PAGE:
The scientists noted that while the worldwide economic slowdown during the coronavirus pandemic led to a significant but temporary decrease in global greenhouse gas emissions, the drop had no discernible impact on the rate of atmospheric CO2 accumulation.

As Common Dreams reported, atmospheric CO2 concentrations surged past 420 ppm for the first time in recorded history in April.

Ralph Keeling, the geochemist in charge of Scripps' Mauna Loa program, said that "the ultimate control knob on atmospheric CO2 is fossil-fuel emissions" and that "we still have a long way to go to halt the rise, as each year more CO2 piles up in the atmosphere."

"We ultimately need cuts that are much larger and sustained longer than the Covid-related shutdowns of 2020," he added.

Pieter Tans, a senior scientist at NOAA's Global Monitoring Laboratory, noted that CO2 is stored in the Earth's oceans and atmosphere for thousands of years after it is emitted.

"We are adding roughly 40 billion metric tons of CO2 pollution to the atmosphere per year," Tans said in a statement announcing the new figures. "That is a mountain of carbon that we dig up out of the Earth, burn, and release into the atmosphere as CO2—year after year."

"If we want to avoid catastrophic climate change, the highest priority must be to reduce CO2 pollution to zero at the earliest possible date," stressed Tans.

Such a reduction would require a dramatic shift human activity—especially by the world's wealthiest 1%, who according to a September 2020 study by Oxfam emit more than twice as much CO2 as the poorest 50% of humanity.

"The solution is right before our eyes," said Tans. "Solar energy and wind are already cheaper than fossil fuels and they work at the scales that are required. If we take real action soon, we might still be able to avoid catastrophic climate change."

The new figures come as world leaders and policymakers prepare for the upcoming United Nations Climate Change Conference—also known as COP26—which will be held in Glasgow, Scotland this November.

Biden hailed for 'historic' exclusion of anti-choice Hyde Amendment from proposed budget

Reproductive rights advocates on Friday hailed President Joe Biden's omission of funding for the Hyde Amendment—which prohibits most federal abortion spending—in his $6 trillion 2022 budget proposal.

"Budgets are a statement of values. President Biden's budget proposes to end the harmful Hyde Amendment—making clear that federal law should support everyone's ability to access healthcare, including safe, legal abortion, in this country."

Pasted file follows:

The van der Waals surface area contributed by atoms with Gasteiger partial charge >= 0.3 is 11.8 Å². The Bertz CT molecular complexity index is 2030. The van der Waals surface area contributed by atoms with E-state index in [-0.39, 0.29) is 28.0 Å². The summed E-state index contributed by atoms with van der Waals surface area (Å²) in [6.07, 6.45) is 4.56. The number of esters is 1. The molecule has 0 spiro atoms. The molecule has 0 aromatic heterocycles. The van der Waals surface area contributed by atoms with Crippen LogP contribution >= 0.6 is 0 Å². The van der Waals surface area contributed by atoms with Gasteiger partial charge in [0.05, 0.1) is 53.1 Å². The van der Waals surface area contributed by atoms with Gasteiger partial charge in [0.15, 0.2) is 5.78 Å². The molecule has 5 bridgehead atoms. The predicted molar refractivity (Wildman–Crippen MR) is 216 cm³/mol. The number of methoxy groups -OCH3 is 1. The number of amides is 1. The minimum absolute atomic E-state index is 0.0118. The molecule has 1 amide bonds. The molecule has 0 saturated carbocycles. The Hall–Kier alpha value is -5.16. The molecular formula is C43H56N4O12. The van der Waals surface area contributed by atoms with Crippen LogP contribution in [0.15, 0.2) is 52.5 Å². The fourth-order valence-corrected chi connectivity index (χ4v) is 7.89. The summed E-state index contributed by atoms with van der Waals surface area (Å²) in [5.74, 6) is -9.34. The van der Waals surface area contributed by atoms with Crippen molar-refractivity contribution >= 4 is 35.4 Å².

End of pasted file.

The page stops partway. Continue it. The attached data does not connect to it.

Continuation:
—Planned Parenthood Action

While campaigning for president, Biden promised he would try to end the Hyde Amendment, which has been in effect since 1977 and bars Medicare and the Indian Health Service from covering abortions except in cases of incest, rape, or when the life of the pregnant person is endangered.

"If I believe healthcare is a right, as I do, I can no longer support an amendment that makes that right dependent on someone's ZIP code," candidate Biden said in June 2019 in an about-face following intense criticism from reproductive rights advocates over his erstwhile support for the amendment.

"I can't justify leaving millions of women without the access to care they need, and the ability to exercise their constitutionally protected right," he added.

Reproductive rights campaigners cheered the news that, for the first time in decades, a president did not include the Hyde Amendment in a proposed budget.

"Today's presidential budget is the latest example of the Biden-Harris administration fulfilling its commitments and campaign promises to advance reproductive freedom," NARAL Pro-Choice America chief campaigns and advocacy officer Christian LoBue said in a statement.

"Discriminatory abortion coverage bans disproportionately harm people working to make ends meet, especially women of color, young people, and transgender and nonbinary people," LoBue added. "At a time when reproductive freedom is under unprecedented attack, and the legal right to abortion is hanging on by a tenuous thread, this critical step from the Biden administration is more important than ever."

In Congress, progressive lawmakers led praise for the president's move, with Rep. Barbara Lee (D-Calif.) calling it "great news."

Georgeanne Usova, senior legislative counsel at the ACLU, also hailed Biden's move.

"Today's budget marks a historic step toward finally ending the coverage bans that have pushed abortion care out of reach and perpetuated inequality for decades," Usova said in a statement.

"With abortion access under unprecedented attack around the country, lifting discriminatory barriers to care is a matter of racial and economic justice that cannot wait," she added. "No one should be denied abortion care because of where they live, how much money they have, or how they get insurance."

'An absolute nightmare': Video shows Tennessee officers taunted hogtied man before he died

Justice advocates on Friday condemned officers at a Tennessee county jail for taunting a hogtied man moments before his death after a local news station published video of the incident.

"There's approximately a three-minute, 43-second period after officers have applied handcuffs where they keep the individual in the prone position, and that's not acceptable."
—Seth Stoughton,
use-of-force expert

William Jennette—a 48-year-old white father of five—died on May 6, 2020 at the Marshall County Jail in Lewisburg, Tennessee after a group of officers from multiple law enforcement agencies restrained him and kneeled on his back for several minutes while he screamed for help, WTVF reports.

Video obtained by the Nashville station shows Jennette—who was arrested for alleged public intoxication, indecent exposure, and resisting arrest—yelling, "Help, they're going to kill me!"

One officer is heard commanding Jennette to "stay down, you stupid son of a bitch."